Sheppard’s Irish Auctioneers in Durrow have set a new Irish record for the highest price paid for a piece of decorative art.
Last Thursday, November 29, a small 18th century Chinese seal made of white jade sold for an astounding €630,000, having been valued at between €3,000 to €5,000.
The atmosphere in the auction room is reported to have ranged from stunned silence to nervous laughter to spontaneous applause, as two Chinese bidders, one on the phone and the other online, went head to head to claim the item. In the space of 25 minutes, bidding went up in steps of €2,000 to the final figure, more than double the previous Irish record set at €310,000.
Auctioneer Philip Sheppard says there was no way of predicting the final price.
“It was an extraordinary result. When two well funded collectors with a gap in their collections compete, it is a serious moment. You can’t know when that is going to happen,” he said.
The publicity around the huge sale is good for their business and for Laois he says.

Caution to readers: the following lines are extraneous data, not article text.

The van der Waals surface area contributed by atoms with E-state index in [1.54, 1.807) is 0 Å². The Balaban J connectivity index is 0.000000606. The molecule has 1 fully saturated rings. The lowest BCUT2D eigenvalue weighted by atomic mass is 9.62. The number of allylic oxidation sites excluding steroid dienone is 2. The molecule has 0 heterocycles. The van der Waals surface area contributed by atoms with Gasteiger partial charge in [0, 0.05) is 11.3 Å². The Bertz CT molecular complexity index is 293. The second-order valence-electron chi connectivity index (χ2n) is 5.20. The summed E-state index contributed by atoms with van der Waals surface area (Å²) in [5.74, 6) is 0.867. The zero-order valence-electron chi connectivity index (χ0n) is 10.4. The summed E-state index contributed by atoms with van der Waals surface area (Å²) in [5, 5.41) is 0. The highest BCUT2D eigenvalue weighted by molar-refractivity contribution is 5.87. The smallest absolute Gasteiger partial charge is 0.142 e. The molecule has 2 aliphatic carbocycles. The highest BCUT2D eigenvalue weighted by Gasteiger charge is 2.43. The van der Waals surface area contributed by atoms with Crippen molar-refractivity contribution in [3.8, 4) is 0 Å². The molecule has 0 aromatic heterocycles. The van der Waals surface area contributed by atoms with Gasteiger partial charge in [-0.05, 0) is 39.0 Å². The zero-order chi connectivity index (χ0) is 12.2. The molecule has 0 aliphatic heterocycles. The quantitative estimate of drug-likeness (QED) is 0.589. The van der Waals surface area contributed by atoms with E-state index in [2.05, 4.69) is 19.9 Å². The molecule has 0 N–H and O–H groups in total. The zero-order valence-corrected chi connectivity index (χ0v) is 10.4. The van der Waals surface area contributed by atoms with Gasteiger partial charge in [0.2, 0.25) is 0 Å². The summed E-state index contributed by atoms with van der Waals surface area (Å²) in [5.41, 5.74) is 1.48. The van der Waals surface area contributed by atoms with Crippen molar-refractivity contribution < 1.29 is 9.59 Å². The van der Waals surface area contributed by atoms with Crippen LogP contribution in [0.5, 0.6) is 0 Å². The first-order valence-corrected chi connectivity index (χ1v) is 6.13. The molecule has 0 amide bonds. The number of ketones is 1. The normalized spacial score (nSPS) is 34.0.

“We have had a hugely positive response from the local community. We do have a national profile, but this certainly re-inforces it. It is great for the county, it shows you can do business here and connect with a global platform. That was unimaginable in the past,” he said.
The family run business was set up by Philips’s uncle Christy Sheppard after the second world war. Still living in Erkina House, Durrow, he will celebrate his 90th birthday on December 21.
“He watched the entire thing online from his armchair.” said Philip.
The white jade seal from the Qing Dynasty belonged to a Parisien collecter, Marie Louise Beauvoir. It is just 3 cm high, with a carved dragon on top.
In the day long auction, 200 pieces of Asian art went under the hammer, including a late 18th century blue and white Chinese vase, sold by a Carlow based collector, which went for €180,000, having been valued at €150,000 to €200,000.
The next major sale for Sheppards Irish Auction House is in February.